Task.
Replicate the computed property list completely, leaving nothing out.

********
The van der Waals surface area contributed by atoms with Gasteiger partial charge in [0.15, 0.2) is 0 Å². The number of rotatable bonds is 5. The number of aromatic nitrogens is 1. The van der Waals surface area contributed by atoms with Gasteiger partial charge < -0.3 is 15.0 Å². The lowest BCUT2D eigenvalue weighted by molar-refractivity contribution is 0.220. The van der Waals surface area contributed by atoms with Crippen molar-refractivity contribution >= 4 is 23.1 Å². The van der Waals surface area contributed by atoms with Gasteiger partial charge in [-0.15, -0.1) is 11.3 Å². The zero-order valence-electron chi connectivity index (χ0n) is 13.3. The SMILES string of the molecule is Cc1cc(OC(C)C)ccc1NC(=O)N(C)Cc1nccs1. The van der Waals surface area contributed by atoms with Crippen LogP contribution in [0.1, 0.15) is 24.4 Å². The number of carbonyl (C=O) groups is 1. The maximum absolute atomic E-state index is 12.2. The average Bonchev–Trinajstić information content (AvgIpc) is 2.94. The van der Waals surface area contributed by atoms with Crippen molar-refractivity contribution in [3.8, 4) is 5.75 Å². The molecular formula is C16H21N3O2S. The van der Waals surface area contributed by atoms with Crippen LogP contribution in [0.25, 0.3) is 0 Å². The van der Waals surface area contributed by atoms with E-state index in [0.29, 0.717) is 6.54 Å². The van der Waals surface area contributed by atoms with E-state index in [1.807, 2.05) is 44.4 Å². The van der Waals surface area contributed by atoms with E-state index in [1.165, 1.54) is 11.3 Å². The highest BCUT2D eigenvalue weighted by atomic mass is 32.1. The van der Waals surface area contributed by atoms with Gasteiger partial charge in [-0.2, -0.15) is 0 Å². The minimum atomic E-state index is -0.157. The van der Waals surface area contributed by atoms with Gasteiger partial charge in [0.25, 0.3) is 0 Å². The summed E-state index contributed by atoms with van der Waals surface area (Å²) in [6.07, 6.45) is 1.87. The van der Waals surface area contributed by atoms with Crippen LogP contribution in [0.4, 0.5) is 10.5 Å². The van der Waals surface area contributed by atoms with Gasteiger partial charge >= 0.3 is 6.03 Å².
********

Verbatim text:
The van der Waals surface area contributed by atoms with Gasteiger partial charge in [0.15, 0.2) is 0 Å². The number of rotatable bonds is 5. The number of aromatic nitrogens is 1. The van der Waals surface area contributed by atoms with Gasteiger partial charge < -0.3 is 15.0 Å². The lowest BCUT2D eigenvalue weighted by molar-refractivity contribution is 0.220. The van der Waals surface area contributed by atoms with Crippen molar-refractivity contribution >= 4 is 23.1 Å². The van der Waals surface area contributed by atoms with Gasteiger partial charge in [-0.15, -0.1) is 11.3 Å². The zero-order valence-electron chi connectivity index (χ0n) is 13.3. The SMILES string of the molecule is Cc1cc(OC(C)C)ccc1NC(=O)N(C)Cc1nccs1. The van der Waals surface area contributed by atoms with Crippen LogP contribution in [0.1, 0.15) is 24.4 Å². The number of carbonyl (C=O) groups is 1. The maximum absolute atomic E-state index is 12.2. The average Bonchev–Trinajstić information content (AvgIpc) is 2.94. The van der Waals surface area contributed by atoms with Crippen molar-refractivity contribution in [3.8, 4) is 5.75 Å². The molecular formula is C16H21N3O2S. The van der Waals surface area contributed by atoms with Crippen LogP contribution in [0.25, 0.3) is 0 Å². The van der Waals surface area contributed by atoms with E-state index in [0.29, 0.717) is 6.54 Å². The van der Waals surface area contributed by atoms with E-state index in [1.807, 2.05) is 44.4 Å². The van der Waals surface area contributed by atoms with E-state index in [1.165, 1.54) is 11.3 Å². The highest BCUT2D eigenvalue weighted by atomic mass is 32.1. The van der Waals surface area contributed by atoms with Gasteiger partial charge in [-0.2, -0.15) is 0 Å². The minimum atomic E-state index is -0.157. The van der Waals surface area contributed by atoms with Gasteiger partial charge in [0.25, 0.3) is 0 Å². The summed E-state index contributed by atoms with van der Waals surface area (Å²) in [6.07, 6.45) is 1.87. The van der Waals surface area contributed by atoms with Crippen LogP contribution in [0.4, 0.5) is 10.5 Å². The van der Waals surface area contributed by atoms with Gasteiger partial charge >= 0.3 is 6.03 Å².